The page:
3. Improve employee engagement
Although it’s often overlooked when businesses go hunting for ways to improve efficiency, every business can benefit by measuring and improving employee engagement. It’s a key factor that drives productivity, and a major predictor of a company’s turnover rate. And even making small improvements to overall employee engagement can have big benefits.
The simplest way to use data to improve engagement is to craft and field anonymous employee satisfaction surveys. This is easily accomplished using purpose-built platforms like Connecteam or Glint, which can both collect and help visualize employee feedback data. That can help to uncover operational problems that prevent employees from staying engaged in their work. And many of the issues can have surprisingly simple solutions.
To that end, most of the common tactics businesses use to improve employee engagement don’t cost much to implement. And because the root causes of poor employee engagement tend to revolve around the same issues in every company, all that’s required is to use the survey data to identify the issues and match them with the proper solutions.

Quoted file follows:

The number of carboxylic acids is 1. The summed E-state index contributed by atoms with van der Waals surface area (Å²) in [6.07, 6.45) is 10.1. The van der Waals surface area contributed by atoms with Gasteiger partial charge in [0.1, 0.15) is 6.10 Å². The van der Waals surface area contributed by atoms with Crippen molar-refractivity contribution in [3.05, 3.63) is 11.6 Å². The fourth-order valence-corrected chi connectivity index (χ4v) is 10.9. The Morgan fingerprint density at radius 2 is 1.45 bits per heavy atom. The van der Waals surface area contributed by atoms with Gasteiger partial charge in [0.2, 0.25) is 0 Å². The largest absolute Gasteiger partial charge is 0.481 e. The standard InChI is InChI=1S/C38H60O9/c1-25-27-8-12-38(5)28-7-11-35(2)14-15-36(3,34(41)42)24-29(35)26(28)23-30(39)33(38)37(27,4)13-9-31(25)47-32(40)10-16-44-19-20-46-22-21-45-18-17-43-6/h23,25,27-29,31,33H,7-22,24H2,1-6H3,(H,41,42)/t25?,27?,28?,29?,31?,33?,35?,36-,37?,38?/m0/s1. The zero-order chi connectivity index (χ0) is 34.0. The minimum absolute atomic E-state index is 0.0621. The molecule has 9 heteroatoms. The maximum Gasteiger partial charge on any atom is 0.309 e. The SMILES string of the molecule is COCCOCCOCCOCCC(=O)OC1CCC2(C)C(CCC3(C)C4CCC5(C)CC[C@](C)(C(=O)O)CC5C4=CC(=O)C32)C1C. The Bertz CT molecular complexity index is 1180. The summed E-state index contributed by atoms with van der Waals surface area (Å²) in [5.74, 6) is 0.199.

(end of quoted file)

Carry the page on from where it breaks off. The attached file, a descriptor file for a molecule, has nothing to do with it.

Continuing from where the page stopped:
4. Increase marketing ROI
Another way businesses should use data to improve their efficiency is to track the ROI of their marketing spend and to look for ways to improve it. When you consider that marketing accounts for 11.7% of total budget allocations for the average company, even slight ROI improvements or opportunities for cost savings are a big deal.
In the digital marketing arena, tracking ROI is a simple matter of using free analytics tools to aggregate and analyze campaign performance. It may require certain changes to campaign execution like adding specific tags and defining conversion goals, but it’s not something that requires much analytics expertise to accomplish.
For conventional marketing, however, data collection is more complicated. For print advertising and other display-based campaigns, including offer codes is a useful way to encourage customers to self-report on campaign performance. Or, collecting sales data from a defined period before and after a campaign might offer clues as to the ROI of the campaign. It’s an inexact measure but is still worth trying.